The recent explosion of ‘big data’ has ushered in a new era of artificial intelligence (AI) algorithms in every sphere of technological activity, including medicine, and in particular radiology. However, the recent success of AI in certain flagship applications has, to some extent, masked decades-long advances in computational technology development for medical image analysis. In this article, we provide an overview of the history of AI methods for radiological image analysis in order to provide a context for the latest developments. We review the functioning, strengths and limitations of more classical methods as well as of the more recent deep learning techniques. We discuss the unique characteristics of medical data and medical science that set medicine apart from other technological domains in order to highlight not only the potential of AI in radiology but also the very real and often overlooked constraints that may limit the applicability of certain AI methods. Finally, we provide a comprehensive perspective on the potential impact of AI on radiology and on how to evaluate it not only from a technical point of view but also from a clinical one, so that patients can ultimately benefit from it.
• Artificial intelligence (AI) research in medical imaging has a long history
• The functioning, strengths and limitations of more classical AI methods is reviewed, together with that of more recent deep learning methods.
• A perspective is provided on the potential impact of AI on radiology and on its evaluation from both technical and clinical points of view.
This is a preview of subscription content, access via your institution.
Buy single article
Instant access to the full article PDF.
Tax calculation will be finalised during checkout.
Subscribe to journal
Immediate online access to all issues from 2019. Subscription will auto renew annually.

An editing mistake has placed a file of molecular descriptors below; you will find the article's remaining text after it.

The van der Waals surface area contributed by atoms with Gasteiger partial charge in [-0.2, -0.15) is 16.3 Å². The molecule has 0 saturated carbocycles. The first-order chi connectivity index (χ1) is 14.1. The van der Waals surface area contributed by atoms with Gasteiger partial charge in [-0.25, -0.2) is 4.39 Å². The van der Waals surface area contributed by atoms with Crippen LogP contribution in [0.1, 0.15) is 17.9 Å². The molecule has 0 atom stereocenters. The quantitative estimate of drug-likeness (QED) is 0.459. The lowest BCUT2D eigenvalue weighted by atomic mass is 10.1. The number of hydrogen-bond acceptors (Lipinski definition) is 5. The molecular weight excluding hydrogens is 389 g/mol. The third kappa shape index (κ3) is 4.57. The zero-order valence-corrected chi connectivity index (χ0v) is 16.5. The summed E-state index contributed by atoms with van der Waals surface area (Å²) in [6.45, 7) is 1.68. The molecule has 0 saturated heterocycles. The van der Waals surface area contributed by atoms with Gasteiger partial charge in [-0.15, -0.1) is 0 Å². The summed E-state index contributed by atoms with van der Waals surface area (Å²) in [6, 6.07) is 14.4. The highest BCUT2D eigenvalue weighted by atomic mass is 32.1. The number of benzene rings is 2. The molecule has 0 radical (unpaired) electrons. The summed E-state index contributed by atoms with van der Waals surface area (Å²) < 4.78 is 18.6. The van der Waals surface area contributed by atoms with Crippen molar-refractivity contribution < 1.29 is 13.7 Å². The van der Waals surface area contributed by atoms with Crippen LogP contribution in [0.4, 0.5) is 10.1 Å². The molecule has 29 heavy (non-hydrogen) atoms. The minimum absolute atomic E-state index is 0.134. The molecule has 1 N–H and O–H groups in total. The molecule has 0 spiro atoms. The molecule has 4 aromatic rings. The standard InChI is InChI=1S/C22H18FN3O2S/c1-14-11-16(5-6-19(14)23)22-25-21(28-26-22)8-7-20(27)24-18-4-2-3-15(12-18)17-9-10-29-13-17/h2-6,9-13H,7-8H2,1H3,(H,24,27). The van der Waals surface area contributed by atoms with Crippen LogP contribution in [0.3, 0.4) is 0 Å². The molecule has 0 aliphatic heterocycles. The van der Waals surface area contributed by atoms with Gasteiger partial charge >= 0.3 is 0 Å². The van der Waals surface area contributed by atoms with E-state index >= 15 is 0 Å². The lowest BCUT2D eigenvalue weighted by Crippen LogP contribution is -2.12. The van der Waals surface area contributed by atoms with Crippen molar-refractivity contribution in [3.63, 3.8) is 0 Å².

Tax calculation will be finalised during checkout.
Artificial neural network
Least absolute shrinkage and selection operator
Patient/problem, intervention, comparison intervention and outcomes
LeCun Y, Bengio Y, Hinton G (2015) Deep learning. Nature 521:436–444
Tang A, Tam R, Cadrin-Chênevert A et al Canadian Association of Radiologists (CAR) Artificial Intelligence Working Group (2018) Canadian Association of Radiologists white paper on artificial intelligence in radiology. Can Assoc Radiol J 69:120–135
Summers RM (2016) Progress in fully automated abdominal CT interpretation. AJR Am J Roentgenol 207:67–79
Matsuyama T (1989) Expert systems for image processing: knowledge-based composition of image analysis processes. Comput Vision Graph 48:22–49
Stansfield SA (1986) ANGY: a rule-based expert system for automatic segmentation of coronary vessels from digital subtracted angiograms. IEEE Trans Pattern Anal Mach Intell 2:188–199
Park H, Bland PH, Meyer CR (2003) Construction of an abdominal probabilistic atlas and its application in segmentation. IEEE Trans Med Imaging 22:483–492
Warfield SK, Zou KH, Wells WM. (2004) Simultaneous truth and performance level estimation (STAPLE): an algorithm for the validation of image segmentation. IEEE Trans Med Imaging 23:903–21
Okada T, Linguraru MG, Hori M, Summers RM, Tomiyama N, Sato Y (2015) Abdominal multi-organ segmentation from CT images using conditional shape-location and unsupervised intensity priors. Med Image Anal 26:1–18
Iglesias JE, Sabuncu MR (2015) Multi-atlas segmentation of biomedical images: a survey. Med Image Anal 24:205–219
Van Leemput K, Maes F, Vandermeulen D, Colchester A, Suetens P (2001) Automated segmentation of multiple sclerosis lesions by model outlier detection. IEEE Trans Med Imaging 20:677–688